DENTON, Texas ––In mid-February, new flood maps for Aransas County will become effective and be used for rating flood insurance policies. Local, state and federal officials encourage residents to view the maps before Wednesday, February 17, 2016, in order to understand their flood risk and then consider buying flood insurance.Language English
DENTON, Texas –Homeowners, renters, and business owners in St. Mary Parish, Louisiana are encouraged to review newly revised preliminary flood maps to determine their flood risks and make informed decisions.Language English
DENTON, Texas – After working together for months to create new preliminary flood maps, officials from Rogers, Tulsa and Wagoner counties and communities, as well as the Federal Emergency Management Agency (FEMA) now want to hear from the public.
Homeowners, renters and business owners in these three counties are encouraged to review the preliminary flood maps to understand where flood risks have been identified. Anyone who has comments or who would like to file an appeal has until December 7, 2015 to submit them.Language English
SAIPAN, CNMI – Only two days remain for Typhoon Soudelor survivors to drop off household hazardous waste, large appliances (white goods) and electronics at Kobler Air Field.
The U.S. Environmental Protection Agency and the CNMI Bureau of Environmental and Coastal Quality worked together to provide this option to people who lost such goods to typhoon damage. Residents can bring their household hazardous waste, white goods and electronics that were damaged by Typhoon Soudelor to the old Kobler Air Field on Friday and Saturday, Sept. 25 and 26, from 9 a.m. to 5 p.m.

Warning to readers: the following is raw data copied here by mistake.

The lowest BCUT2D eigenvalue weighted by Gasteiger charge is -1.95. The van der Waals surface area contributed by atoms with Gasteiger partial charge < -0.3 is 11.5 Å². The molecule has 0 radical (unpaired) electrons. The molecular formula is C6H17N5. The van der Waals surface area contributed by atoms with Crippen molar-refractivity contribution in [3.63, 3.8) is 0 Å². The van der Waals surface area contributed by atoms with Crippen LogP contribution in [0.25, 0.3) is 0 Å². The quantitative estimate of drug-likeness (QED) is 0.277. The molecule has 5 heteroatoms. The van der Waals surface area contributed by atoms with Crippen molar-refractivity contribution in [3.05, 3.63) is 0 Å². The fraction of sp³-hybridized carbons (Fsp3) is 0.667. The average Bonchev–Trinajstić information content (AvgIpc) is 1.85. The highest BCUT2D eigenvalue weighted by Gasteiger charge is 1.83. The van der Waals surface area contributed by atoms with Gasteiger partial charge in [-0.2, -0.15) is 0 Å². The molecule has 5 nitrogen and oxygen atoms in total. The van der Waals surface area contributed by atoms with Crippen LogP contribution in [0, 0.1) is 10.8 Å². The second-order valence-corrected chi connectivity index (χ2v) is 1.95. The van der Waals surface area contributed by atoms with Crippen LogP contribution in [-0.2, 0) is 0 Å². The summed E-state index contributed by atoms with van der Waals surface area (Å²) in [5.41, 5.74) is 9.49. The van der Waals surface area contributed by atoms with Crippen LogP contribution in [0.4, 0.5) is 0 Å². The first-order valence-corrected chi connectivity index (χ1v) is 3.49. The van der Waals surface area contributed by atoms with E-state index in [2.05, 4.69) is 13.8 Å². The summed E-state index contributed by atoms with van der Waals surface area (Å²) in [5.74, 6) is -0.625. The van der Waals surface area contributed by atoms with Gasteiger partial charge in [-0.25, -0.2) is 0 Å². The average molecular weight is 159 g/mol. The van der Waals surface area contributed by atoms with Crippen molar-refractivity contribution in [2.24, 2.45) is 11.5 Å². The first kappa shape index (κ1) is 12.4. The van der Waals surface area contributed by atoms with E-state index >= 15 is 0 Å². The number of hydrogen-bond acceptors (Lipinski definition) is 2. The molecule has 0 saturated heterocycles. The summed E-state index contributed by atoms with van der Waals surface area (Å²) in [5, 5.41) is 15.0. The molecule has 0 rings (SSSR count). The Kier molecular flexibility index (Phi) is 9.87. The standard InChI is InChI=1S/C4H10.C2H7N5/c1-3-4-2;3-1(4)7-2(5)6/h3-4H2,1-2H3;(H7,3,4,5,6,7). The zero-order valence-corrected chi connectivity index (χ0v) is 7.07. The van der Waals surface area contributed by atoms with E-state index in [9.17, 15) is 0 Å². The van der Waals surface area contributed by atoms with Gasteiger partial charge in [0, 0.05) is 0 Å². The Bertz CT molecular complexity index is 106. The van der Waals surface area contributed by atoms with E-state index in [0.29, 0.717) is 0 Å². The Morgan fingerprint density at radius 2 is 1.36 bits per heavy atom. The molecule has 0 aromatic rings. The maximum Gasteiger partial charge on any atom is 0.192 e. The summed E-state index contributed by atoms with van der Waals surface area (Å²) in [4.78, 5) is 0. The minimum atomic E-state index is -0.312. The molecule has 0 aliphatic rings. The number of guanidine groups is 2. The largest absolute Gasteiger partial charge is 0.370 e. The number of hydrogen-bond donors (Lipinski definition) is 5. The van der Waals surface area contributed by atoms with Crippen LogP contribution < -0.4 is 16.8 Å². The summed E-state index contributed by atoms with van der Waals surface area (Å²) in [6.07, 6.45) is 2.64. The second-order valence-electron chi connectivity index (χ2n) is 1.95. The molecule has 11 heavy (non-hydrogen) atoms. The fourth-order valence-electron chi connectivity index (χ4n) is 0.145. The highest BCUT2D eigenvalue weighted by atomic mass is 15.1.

Traffic advisory for Delaware Seashore State Park Saturday, Sept. 26 during MS Society’s “Bike to the Bay” fundraiser
Scientists with the University of Minnesota Duluth (UMD) and the U.S. Geological Survey recently studied silver carps’ reaction to sound at the USGS Upper Midwest Environmental Sciences Center (UMESC) in La Crosse, Wisconsin. The researchers found that silver carp reacted strongly to complex noises such as underwater recordings of boat motors, consistently swimming away up to 37 times in succession. The results are published in the journal Biological Invasions.
“Silver carp threaten many waterways in the Great Lakes basin by competing with native species,” said USGS UMESC Director Mark Gaikowski. “Understanding silver carp behavior is critical for determining effective techniques to minimize the ecological and economic damage of this invasive species.”